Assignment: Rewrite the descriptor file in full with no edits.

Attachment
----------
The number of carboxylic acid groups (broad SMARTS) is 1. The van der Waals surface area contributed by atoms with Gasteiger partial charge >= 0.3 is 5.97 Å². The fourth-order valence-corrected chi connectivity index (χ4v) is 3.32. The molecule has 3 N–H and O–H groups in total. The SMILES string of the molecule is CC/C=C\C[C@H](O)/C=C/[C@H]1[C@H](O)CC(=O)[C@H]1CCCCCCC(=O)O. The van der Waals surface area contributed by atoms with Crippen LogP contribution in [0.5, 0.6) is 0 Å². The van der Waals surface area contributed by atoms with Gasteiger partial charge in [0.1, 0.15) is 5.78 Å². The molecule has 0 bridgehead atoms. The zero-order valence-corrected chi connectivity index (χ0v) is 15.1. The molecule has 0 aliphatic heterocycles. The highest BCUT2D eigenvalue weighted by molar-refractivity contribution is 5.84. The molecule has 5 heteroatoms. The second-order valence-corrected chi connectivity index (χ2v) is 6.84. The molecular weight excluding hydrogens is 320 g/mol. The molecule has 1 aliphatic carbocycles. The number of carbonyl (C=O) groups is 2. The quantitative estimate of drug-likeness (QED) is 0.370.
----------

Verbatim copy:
The number of carboxylic acid groups (broad SMARTS) is 1. The van der Waals surface area contributed by atoms with Gasteiger partial charge >= 0.3 is 5.97 Å². The fourth-order valence-corrected chi connectivity index (χ4v) is 3.32. The molecule has 3 N–H and O–H groups in total. The SMILES string of the molecule is CC/C=C\C[C@H](O)/C=C/[C@H]1[C@H](O)CC(=O)[C@H]1CCCCCCC(=O)O. The van der Waals surface area contributed by atoms with Crippen LogP contribution in [0.5, 0.6) is 0 Å². The van der Waals surface area contributed by atoms with Gasteiger partial charge in [0.1, 0.15) is 5.78 Å². The molecule has 0 bridgehead atoms. The zero-order valence-corrected chi connectivity index (χ0v) is 15.1. The molecule has 0 aliphatic heterocycles. The highest BCUT2D eigenvalue weighted by molar-refractivity contribution is 5.84. The molecule has 5 heteroatoms. The second-order valence-corrected chi connectivity index (χ2v) is 6.84. The molecular weight excluding hydrogens is 320 g/mol. The molecule has 1 aliphatic carbocycles. The number of carbonyl (C=O) groups is 2. The quantitative estimate of drug-likeness (QED) is 0.370.